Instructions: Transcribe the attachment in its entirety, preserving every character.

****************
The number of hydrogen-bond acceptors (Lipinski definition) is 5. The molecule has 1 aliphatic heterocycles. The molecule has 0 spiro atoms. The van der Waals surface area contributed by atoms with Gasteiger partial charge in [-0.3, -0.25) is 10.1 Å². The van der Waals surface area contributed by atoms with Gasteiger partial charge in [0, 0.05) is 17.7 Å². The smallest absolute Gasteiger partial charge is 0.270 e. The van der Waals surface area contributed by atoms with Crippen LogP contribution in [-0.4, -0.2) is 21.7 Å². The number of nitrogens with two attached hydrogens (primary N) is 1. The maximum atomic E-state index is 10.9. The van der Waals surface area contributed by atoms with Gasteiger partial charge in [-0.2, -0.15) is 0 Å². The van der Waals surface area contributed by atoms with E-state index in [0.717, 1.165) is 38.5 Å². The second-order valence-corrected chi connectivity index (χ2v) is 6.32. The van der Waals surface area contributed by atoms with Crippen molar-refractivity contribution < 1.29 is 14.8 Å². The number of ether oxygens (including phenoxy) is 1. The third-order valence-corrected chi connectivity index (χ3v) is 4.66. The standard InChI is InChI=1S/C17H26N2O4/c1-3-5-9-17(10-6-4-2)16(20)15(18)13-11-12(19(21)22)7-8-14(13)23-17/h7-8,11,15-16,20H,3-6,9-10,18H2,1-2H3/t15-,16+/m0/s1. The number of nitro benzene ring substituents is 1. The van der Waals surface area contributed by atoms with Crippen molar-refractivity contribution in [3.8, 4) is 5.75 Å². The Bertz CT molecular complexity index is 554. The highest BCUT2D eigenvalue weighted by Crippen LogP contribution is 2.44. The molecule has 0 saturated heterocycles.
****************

The number of hydrogen-bond acceptors (Lipinski definition) is 5. The molecule has 1 aliphatic heterocycles. The molecule has 0 spiro atoms. The van der Waals surface area contributed by atoms with Gasteiger partial charge in [-0.3, -0.25) is 10.1 Å². The van der Waals surface area contributed by atoms with Gasteiger partial charge in [0, 0.05) is 17.7 Å². The smallest absolute Gasteiger partial charge is 0.270 e. The van der Waals surface area contributed by atoms with Crippen LogP contribution in [-0.4, -0.2) is 21.7 Å². The number of nitrogens with two attached hydrogens (primary N) is 1. The maximum atomic E-state index is 10.9. The van der Waals surface area contributed by atoms with Gasteiger partial charge in [-0.2, -0.15) is 0 Å². The van der Waals surface area contributed by atoms with E-state index in [0.717, 1.165) is 38.5 Å². The second-order valence-corrected chi connectivity index (χ2v) is 6.32. The van der Waals surface area contributed by atoms with Crippen molar-refractivity contribution < 1.29 is 14.8 Å². The number of ether oxygens (including phenoxy) is 1. The third-order valence-corrected chi connectivity index (χ3v) is 4.66. The standard InChI is InChI=1S/C17H26N2O4/c1-3-5-9-17(10-6-4-2)16(20)15(18)13-11-12(19(21)22)7-8-14(13)23-17/h7-8,11,15-16,20H,3-6,9-10,18H2,1-2H3/t15-,16+/m0/s1. The number of nitro benzene ring substituents is 1. The van der Waals surface area contributed by atoms with Crippen molar-refractivity contribution in [3.8, 4) is 5.75 Å². The Bertz CT molecular complexity index is 554. The highest BCUT2D eigenvalue weighted by Crippen LogP contribution is 2.44. The molecule has 0 saturated heterocycles.